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White snake.

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He rode on again, and after a time he seemed to hear a voice in the sand at his feet. He listened, and heard an Ant-King complain: 'I wish these human beings and their animals would keep out of our way. A clumsy horse has just put his hoof down upon a number of my people in the most heartless way.' He turned his horse into a side path, and the Ant-King cried: 'We will remember and reward you.' The road now ran through a forest, and he saw a pair of Ravens standing by their nest throwing out their young. 'Away with you, you gallows birds,' they were saying. 'We can't feed you any longer. You are old enough to look after yourselves.' The poor little nestlings lay on the ground, fluttering and flapping their wings, and crying: 'We, poor helpless children, to feed ourselves, and we can't even fly! We shall die of hunger, there is nothing else for it.'



The good Youth dismounted, killed his horse with his sword, and left the carcase as food for the young Ravens. They hopped along to it, and cried: 'We will remember and reward you.' Now he had to depend upon his own legs, and after going a long way he came to a large town. There was much noise and bustle in the streets, where a man on horseback was making a proclamation. 'The King's daughter seeks a husband, but any one who wishes to sue for her hand must accomplish a hard task; and if he does not bring it to a successful issue, he will forfeit his life.' Many had already attempted the task, but they had risked their lives in vain. When the Youth saw the Princess, he was so dazzled by her beauty that he forgot all danger, at once sought an audience of the King, and announced himself as a suitor.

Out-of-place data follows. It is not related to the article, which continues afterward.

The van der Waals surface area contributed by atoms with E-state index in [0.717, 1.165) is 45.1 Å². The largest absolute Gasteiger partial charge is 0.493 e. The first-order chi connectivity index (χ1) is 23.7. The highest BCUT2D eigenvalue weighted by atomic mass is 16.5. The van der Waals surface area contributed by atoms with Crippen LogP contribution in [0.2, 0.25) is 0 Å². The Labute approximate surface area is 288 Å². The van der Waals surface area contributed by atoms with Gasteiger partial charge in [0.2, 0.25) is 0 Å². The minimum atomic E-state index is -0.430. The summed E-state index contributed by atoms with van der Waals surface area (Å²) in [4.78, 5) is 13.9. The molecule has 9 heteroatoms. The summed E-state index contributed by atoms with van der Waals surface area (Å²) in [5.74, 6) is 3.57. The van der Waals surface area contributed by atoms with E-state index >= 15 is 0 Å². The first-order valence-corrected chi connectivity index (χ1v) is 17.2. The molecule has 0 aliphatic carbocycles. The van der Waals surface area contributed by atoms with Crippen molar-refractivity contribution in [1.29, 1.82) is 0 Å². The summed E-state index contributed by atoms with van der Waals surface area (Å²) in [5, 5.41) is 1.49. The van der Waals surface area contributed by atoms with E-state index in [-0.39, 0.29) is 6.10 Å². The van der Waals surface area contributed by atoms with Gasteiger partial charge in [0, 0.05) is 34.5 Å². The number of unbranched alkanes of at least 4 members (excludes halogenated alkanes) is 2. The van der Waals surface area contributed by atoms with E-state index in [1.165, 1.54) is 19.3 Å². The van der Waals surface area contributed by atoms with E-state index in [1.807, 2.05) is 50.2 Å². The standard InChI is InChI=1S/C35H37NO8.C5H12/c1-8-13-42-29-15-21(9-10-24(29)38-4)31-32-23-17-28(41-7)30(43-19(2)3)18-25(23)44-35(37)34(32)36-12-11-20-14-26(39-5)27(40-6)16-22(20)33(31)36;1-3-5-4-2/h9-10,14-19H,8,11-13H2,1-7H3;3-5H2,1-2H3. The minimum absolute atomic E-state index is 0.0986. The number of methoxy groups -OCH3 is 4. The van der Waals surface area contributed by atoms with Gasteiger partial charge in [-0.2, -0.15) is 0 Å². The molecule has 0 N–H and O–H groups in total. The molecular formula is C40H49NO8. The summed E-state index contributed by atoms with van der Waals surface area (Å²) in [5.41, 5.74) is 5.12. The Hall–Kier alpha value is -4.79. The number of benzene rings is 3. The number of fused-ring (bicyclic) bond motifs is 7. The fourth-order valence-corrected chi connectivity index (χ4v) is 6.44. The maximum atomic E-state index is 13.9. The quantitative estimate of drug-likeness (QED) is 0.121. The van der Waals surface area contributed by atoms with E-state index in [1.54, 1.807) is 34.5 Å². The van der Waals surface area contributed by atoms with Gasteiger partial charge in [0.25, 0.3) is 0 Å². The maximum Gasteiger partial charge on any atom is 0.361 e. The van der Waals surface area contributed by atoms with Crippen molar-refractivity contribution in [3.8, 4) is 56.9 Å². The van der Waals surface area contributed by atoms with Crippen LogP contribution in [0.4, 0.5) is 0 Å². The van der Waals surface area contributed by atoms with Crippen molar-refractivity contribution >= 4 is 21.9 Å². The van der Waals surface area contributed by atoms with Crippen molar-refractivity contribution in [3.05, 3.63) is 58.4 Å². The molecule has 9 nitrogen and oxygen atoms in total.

He was immediately led out to the seashore, and a golden ring was thrown into the water before his eyes. Then the King ordered him to fetch it out from the depths of the sea, and added-- 'If you come to land without it, you will be thrown back every time till you perish in the waves.' Every one pitied the handsome Youth, but they had to go and leave him standing solitary on the seashore. He was pondering over what he should do, when, all at once, he saw three Fishes swimming towards him. They were no others than the very ones whose lives he had saved. The middle one carried a mussel-shell in its mouth, which it laid on the sand at the feet of the Youth. When he picked it up, and opened it, there lay the ring. Full of joy, he took it to the King, expecting that he would give him the promised reward.



The proud Princess, however, when she heard that he was not her equal, despised him, and demanded that he should perform yet another task. So she went into the garden herself, and strewed ten sacks of millet seeds among the grass. 'He must pick up every one of those before the sun rises to-morrow morning,' said she. 'Not a grain must be missing.' The Youth sat miserably in the garden, wondering how it could possibly be done. But as he could not think of a plan, he remained sadly waiting for the dawn which would bring death to him. But when the first sunbeams fell on the garden, he saw the ten sacks full to the top, and not a grain was missing. The Ant-King had come in the night with thousands and thousands of his Ants, and the grateful creatures had picked up the millet and filled the sacks.

       


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